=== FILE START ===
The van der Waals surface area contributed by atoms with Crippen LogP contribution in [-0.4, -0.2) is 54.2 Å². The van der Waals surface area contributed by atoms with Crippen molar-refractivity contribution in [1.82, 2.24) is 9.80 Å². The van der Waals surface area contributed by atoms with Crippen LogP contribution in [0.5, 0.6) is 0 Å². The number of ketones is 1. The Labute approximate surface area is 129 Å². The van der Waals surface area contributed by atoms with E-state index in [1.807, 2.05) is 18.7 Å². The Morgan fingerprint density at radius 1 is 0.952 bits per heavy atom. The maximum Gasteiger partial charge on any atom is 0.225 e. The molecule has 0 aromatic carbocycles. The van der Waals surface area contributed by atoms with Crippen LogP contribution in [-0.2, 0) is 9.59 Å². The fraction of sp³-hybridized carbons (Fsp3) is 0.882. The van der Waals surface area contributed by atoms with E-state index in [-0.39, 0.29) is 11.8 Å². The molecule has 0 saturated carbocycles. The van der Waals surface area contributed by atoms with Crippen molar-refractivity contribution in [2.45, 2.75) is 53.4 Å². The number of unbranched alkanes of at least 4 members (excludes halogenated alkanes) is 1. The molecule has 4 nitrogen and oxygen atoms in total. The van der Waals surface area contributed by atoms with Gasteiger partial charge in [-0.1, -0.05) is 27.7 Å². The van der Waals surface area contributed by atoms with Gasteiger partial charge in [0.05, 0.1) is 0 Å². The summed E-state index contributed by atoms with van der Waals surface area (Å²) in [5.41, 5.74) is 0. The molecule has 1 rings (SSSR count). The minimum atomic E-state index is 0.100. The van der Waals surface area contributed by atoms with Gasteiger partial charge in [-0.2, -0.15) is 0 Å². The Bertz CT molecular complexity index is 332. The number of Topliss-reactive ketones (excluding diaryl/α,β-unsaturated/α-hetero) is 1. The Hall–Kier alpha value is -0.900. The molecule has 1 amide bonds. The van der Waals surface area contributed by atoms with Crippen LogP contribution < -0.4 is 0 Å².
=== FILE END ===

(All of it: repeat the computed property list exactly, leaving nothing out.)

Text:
The van der Waals surface area contributed by atoms with Crippen LogP contribution in [-0.4, -0.2) is 54.2 Å². The van der Waals surface area contributed by atoms with Crippen molar-refractivity contribution in [1.82, 2.24) is 9.80 Å². The van der Waals surface area contributed by atoms with Crippen LogP contribution in [0.5, 0.6) is 0 Å². The number of ketones is 1. The Labute approximate surface area is 129 Å². The van der Waals surface area contributed by atoms with E-state index in [1.807, 2.05) is 18.7 Å². The Morgan fingerprint density at radius 1 is 0.952 bits per heavy atom. The maximum Gasteiger partial charge on any atom is 0.225 e. The molecule has 0 aromatic carbocycles. The van der Waals surface area contributed by atoms with Crippen LogP contribution in [-0.2, 0) is 9.59 Å². The fraction of sp³-hybridized carbons (Fsp3) is 0.882. The van der Waals surface area contributed by atoms with E-state index in [-0.39, 0.29) is 11.8 Å². The molecule has 0 saturated carbocycles. The van der Waals surface area contributed by atoms with Crippen molar-refractivity contribution in [2.45, 2.75) is 53.4 Å². The number of unbranched alkanes of at least 4 members (excludes halogenated alkanes) is 1. The molecule has 4 nitrogen and oxygen atoms in total. The van der Waals surface area contributed by atoms with Gasteiger partial charge in [-0.1, -0.05) is 27.7 Å². The van der Waals surface area contributed by atoms with Gasteiger partial charge in [0.05, 0.1) is 0 Å². The summed E-state index contributed by atoms with van der Waals surface area (Å²) in [5.41, 5.74) is 0. The molecule has 1 rings (SSSR count). The minimum atomic E-state index is 0.100. The van der Waals surface area contributed by atoms with Gasteiger partial charge in [-0.2, -0.15) is 0 Å². The Bertz CT molecular complexity index is 332. The number of Topliss-reactive ketones (excluding diaryl/α,β-unsaturated/α-hetero) is 1. The Hall–Kier alpha value is -0.900. The molecule has 1 amide bonds. The van der Waals surface area contributed by atoms with Crippen LogP contribution < -0.4 is 0 Å².